(Reuters) – The governor of Iowa has said she will appeal a temporary order by a federal judge that aims to allow schools to enforce use of face masks to prevent the spread of COVID-19, which has killed more than 6,300 people in the state.
“We will appeal and exercise every legal option we have to uphold state law and defend the rights and liberties afforded to any American citizen protected by our constitution,” Republican Governor Kim Reynolds said in a tweet https://twitter.com/IAGovernor/status/1437519087178031107 on Monday night.
A federal judge had earlier ordered the state to immediately stop enforcing a law passed in May that prevents school boards from ordering use of face masks, saying the law substantially increased the risks of catching the disease for children with health conditions.
The temporary restraining order will be in effect until the court orders a preliminary injunction.
Iowa has reported more than 450,000 cases of the coronavirus and over 6,300 deaths, according to a Reuters tally.
It joined a handful of other U.S. states in May in passing a law that forbids cities, counties and local school districts from requiring people to wear face masks that protect against the spread of the coronavirus.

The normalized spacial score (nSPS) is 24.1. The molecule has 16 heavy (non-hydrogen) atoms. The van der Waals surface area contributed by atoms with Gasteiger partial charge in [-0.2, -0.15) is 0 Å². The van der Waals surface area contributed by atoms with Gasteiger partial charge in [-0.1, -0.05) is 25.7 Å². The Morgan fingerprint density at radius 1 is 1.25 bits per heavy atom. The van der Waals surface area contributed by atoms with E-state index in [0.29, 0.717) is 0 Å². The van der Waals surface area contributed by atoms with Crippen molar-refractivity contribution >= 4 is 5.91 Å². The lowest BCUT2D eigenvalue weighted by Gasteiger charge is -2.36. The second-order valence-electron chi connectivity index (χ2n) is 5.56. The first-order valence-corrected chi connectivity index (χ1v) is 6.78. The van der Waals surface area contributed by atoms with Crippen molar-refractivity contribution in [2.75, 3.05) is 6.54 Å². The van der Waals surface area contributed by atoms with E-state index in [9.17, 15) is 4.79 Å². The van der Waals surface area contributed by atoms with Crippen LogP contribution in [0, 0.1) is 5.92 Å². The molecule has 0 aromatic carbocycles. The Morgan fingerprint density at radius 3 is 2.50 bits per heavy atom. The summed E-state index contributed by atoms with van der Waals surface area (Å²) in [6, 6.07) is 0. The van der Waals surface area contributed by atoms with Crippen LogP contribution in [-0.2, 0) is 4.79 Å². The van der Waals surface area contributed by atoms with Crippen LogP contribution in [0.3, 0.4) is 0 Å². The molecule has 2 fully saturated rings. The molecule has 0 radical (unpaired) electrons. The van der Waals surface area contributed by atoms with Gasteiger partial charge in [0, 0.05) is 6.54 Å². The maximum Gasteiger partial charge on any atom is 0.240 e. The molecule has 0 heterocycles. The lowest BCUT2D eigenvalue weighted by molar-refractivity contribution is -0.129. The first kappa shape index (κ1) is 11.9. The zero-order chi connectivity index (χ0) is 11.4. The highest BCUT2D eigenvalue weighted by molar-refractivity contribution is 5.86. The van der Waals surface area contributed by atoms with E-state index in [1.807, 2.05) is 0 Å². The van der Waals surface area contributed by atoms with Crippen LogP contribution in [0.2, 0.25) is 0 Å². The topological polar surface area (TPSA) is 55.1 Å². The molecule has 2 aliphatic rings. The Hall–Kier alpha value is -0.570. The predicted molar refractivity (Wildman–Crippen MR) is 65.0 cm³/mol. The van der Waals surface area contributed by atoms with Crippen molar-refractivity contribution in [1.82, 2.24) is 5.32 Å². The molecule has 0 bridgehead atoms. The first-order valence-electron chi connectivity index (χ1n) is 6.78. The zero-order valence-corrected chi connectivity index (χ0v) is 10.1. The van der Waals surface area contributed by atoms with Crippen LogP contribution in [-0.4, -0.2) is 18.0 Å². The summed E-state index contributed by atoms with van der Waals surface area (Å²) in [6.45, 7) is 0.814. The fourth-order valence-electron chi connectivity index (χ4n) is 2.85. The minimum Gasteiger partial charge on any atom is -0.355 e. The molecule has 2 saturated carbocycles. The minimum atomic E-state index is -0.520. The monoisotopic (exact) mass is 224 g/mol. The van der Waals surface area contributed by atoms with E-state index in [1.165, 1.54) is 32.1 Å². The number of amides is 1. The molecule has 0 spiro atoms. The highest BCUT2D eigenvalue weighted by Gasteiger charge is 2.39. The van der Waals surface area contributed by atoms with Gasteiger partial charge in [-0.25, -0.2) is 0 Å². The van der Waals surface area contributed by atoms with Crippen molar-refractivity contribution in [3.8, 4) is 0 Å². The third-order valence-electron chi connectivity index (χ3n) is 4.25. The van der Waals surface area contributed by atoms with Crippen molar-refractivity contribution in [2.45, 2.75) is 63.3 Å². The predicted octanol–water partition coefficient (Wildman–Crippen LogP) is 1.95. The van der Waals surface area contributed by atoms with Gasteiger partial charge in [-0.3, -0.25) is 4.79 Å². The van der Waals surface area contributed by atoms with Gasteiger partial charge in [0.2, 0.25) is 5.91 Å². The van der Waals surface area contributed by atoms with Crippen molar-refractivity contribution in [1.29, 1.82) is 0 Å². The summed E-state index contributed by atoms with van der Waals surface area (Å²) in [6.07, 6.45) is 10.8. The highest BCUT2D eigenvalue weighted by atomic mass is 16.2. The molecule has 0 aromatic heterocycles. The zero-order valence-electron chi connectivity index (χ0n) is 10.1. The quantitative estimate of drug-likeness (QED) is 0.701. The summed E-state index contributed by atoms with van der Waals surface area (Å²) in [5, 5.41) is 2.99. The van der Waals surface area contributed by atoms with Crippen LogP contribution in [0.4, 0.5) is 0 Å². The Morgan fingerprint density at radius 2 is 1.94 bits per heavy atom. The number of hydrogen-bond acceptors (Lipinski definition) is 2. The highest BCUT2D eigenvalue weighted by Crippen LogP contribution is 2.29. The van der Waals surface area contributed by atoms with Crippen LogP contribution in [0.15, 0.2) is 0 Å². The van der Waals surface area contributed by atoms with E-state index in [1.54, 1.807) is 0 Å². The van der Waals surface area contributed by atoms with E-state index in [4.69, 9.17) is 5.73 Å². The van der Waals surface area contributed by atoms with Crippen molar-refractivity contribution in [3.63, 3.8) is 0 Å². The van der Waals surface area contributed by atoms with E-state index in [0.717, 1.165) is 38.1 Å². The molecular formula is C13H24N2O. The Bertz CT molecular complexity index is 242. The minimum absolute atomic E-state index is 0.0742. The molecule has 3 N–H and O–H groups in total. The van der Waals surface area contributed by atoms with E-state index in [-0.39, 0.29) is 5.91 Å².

These governors have said that such rules of mask mandates infringe on personal liberty, while proponents of mask mandates say these are needed to combat surging cases, fuelled by the more contagious Delta variant, which has disrupted the reopening of schools across the country.
The U.S. Food and Drug Administration, under pressure to approve a COVID-19 vaccine for children below 12, is meanwhile looking to complete a data review on the safety of children in clinical trials as quickly as possible.
Separately, Florida Governor Ron DeSantis has threatened fines for cities and counties that mandate employees must get vaccinated against COVID-19, which has killed nearly 50,000 people in the state.
(Reporting by Sarah Morland in Gdansk; Editing by Shri Navaratnam)
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